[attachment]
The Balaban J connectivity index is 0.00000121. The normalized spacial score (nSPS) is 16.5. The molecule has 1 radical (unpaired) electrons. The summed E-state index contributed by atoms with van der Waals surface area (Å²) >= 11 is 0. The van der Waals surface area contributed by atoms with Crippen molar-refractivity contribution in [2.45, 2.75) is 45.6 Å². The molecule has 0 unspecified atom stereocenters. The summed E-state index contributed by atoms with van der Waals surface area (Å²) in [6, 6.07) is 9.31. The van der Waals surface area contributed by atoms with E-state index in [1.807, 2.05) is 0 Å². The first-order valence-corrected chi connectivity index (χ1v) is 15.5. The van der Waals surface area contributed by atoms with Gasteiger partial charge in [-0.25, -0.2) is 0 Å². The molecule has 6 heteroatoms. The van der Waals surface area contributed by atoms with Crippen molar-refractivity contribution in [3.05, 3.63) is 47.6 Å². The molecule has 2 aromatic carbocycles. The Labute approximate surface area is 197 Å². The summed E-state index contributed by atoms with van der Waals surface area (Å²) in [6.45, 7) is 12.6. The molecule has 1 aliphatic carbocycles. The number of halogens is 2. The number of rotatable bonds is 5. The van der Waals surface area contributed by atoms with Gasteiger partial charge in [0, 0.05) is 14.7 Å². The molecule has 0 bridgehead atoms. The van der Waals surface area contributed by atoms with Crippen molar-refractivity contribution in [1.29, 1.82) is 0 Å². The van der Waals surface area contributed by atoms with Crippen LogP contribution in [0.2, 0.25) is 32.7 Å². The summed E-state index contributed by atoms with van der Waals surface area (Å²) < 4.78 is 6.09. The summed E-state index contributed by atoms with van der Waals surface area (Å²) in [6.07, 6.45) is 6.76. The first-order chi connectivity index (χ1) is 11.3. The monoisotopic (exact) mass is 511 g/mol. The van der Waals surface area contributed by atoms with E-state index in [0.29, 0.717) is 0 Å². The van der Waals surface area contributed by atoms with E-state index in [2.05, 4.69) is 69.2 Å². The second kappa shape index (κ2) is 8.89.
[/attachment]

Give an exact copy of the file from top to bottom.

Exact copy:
The Balaban J connectivity index is 0.00000121. The normalized spacial score (nSPS) is 16.5. The molecule has 1 radical (unpaired) electrons. The summed E-state index contributed by atoms with van der Waals surface area (Å²) >= 11 is 0. The van der Waals surface area contributed by atoms with Crippen molar-refractivity contribution in [2.45, 2.75) is 45.6 Å². The molecule has 0 unspecified atom stereocenters. The summed E-state index contributed by atoms with van der Waals surface area (Å²) in [6, 6.07) is 9.31. The van der Waals surface area contributed by atoms with E-state index in [1.807, 2.05) is 0 Å². The first-order valence-corrected chi connectivity index (χ1v) is 15.5. The van der Waals surface area contributed by atoms with Gasteiger partial charge in [-0.25, -0.2) is 0 Å². The molecule has 6 heteroatoms. The van der Waals surface area contributed by atoms with Crippen molar-refractivity contribution in [3.05, 3.63) is 47.6 Å². The molecule has 2 aromatic carbocycles. The Labute approximate surface area is 197 Å². The summed E-state index contributed by atoms with van der Waals surface area (Å²) in [6.45, 7) is 12.6. The molecule has 1 aliphatic carbocycles. The number of halogens is 2. The number of rotatable bonds is 5. The van der Waals surface area contributed by atoms with Gasteiger partial charge in [0, 0.05) is 14.7 Å². The molecule has 0 bridgehead atoms. The van der Waals surface area contributed by atoms with Crippen molar-refractivity contribution in [1.29, 1.82) is 0 Å². The van der Waals surface area contributed by atoms with Crippen LogP contribution in [0.2, 0.25) is 32.7 Å². The summed E-state index contributed by atoms with van der Waals surface area (Å²) < 4.78 is 6.09. The summed E-state index contributed by atoms with van der Waals surface area (Å²) in [6.07, 6.45) is 6.76. The first-order chi connectivity index (χ1) is 11.3. The monoisotopic (exact) mass is 511 g/mol. The van der Waals surface area contributed by atoms with E-state index in [0.29, 0.717) is 0 Å². The van der Waals surface area contributed by atoms with E-state index in [2.05, 4.69) is 69.2 Å². The second kappa shape index (κ2) is 8.89.